Here’s How Black Millennials Moved McDonald’s To Focus On The Black Community, Again
"Many of the Black millennials who grew up with the previous initiative are now parents themselves, and the fast food landscape has changed dramatically."
April 17, 2019 at 4:58 pm
Back in 2003, McDonald’s launched a “365 Black” initiative, which was a campaign to support Black culture and community all year round — hence the name — instead of just one month a year, during Black History Month in February. In that year, the millennial cohort was the most diverse generation to date in America and was between five and 23 years old. Many were already loyal McDonald’s consumers (in fact, according to a recent Morgan Stanley report millennials are still the largest consumers of McDonald’s).
Fast forward to today, and recently McDonald’s announced the launch of their largest African-American focused campaign since the “365 Black” initiative, “Black & Positively Golden.” Many of the Black millennials who grew up with the previous initiative are now parents themselves and the fast food landscape has changed dramatically. Now more than ever, multicultural consumers are spending their dollars with companies that invest in their culture, not simply market to it.
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McDonald’s is aware of the shift in Black consumer behavior and promises “Black & Positively Golden” is more than an advertising campaign. It was created to celebrate a new movement to uplift communities and inspire excellence through education, empowerment and entrepreneurship. Lizette Williams, Head of Cultural Engagement & Experiences, McDonald’s USA adds:
“’Black & Positively Golden’ is more than an ‘advertising campaign;’ this is what we are calling a ‘campaign movement.’ What Black millennials can expect is creative messaging and storytelling that is focused on truth, power and pride. It’s about highlighting positive imagery and telling our stories, stories focused on education, empowerment and entrepreneurship, to truly evolve the portrayal of the African-American experience in the media.”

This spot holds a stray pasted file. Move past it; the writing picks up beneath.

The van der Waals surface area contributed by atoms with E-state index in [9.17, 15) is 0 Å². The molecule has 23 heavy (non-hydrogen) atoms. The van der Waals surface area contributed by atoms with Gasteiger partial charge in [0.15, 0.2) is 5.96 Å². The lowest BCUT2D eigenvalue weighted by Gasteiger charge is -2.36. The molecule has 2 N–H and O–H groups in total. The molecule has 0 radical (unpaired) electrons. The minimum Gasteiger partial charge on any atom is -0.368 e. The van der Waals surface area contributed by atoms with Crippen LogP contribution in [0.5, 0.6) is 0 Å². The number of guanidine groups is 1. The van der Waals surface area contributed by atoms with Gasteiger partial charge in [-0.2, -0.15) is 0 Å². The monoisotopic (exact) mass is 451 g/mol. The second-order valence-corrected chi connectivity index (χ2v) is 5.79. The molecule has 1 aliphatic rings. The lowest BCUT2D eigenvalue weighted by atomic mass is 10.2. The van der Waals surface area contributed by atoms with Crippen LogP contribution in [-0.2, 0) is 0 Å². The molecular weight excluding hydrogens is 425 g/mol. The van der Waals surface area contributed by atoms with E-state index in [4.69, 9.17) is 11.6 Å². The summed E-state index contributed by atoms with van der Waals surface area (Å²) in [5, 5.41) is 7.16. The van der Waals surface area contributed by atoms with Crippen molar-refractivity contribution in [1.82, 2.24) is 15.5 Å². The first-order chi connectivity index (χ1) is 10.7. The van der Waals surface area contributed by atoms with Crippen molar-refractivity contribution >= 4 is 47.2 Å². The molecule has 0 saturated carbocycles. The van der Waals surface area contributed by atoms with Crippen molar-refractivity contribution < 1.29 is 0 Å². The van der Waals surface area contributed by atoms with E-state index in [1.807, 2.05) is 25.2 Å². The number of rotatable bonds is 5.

McDonald’s is leveraging its long-standing relationship with the Black community in this new campaign, understanding that with today’s millennial consumer, content marketing and community relations go hand-in-hand. Williams also insists Black millennials were at the core of the campaign design, and the company heard their perspective loud and clear. Black millennials went through iterations of campaign research for the company, and to meet Black consumers where they are, the center of campaign conversation will be a digital marketing content hub on Instagram. “Black & Positively Golden” also includes event activations at the BET Experience, ESSENCE Festival and the McDonald’s Inspiration Celebration Gospel Tour.
The campaign also has a philanthropic arm, promising to provide $60,000 in scholarships to foster educational empowerment among HBCU students through its partnership with the Thurgood Marshall College Fund. Through the “Black & Positively Golden” campaign, McDonald’s also commenced a yearlong commitment to the YWCA USA and the organization’s Women’s Empowerment 360 Program, an initiative designed to empower approximately 5,000 women of color who aspire to be entrepreneurs. This directly affects the fastest growing group of entrepreneurs: Black women.
Indeed, it was the behavior of Black millennial consumers- their desire for brand transparency, authenticity and commitment — which led to the launch of McDonald’s “Black & Positively Golden” platform. The campaign promises to use its bandwidth and power to change the narrative around the African-American experience in the U.S., highlight all things positive and focus on stories of truth while celebrating Black excellence.
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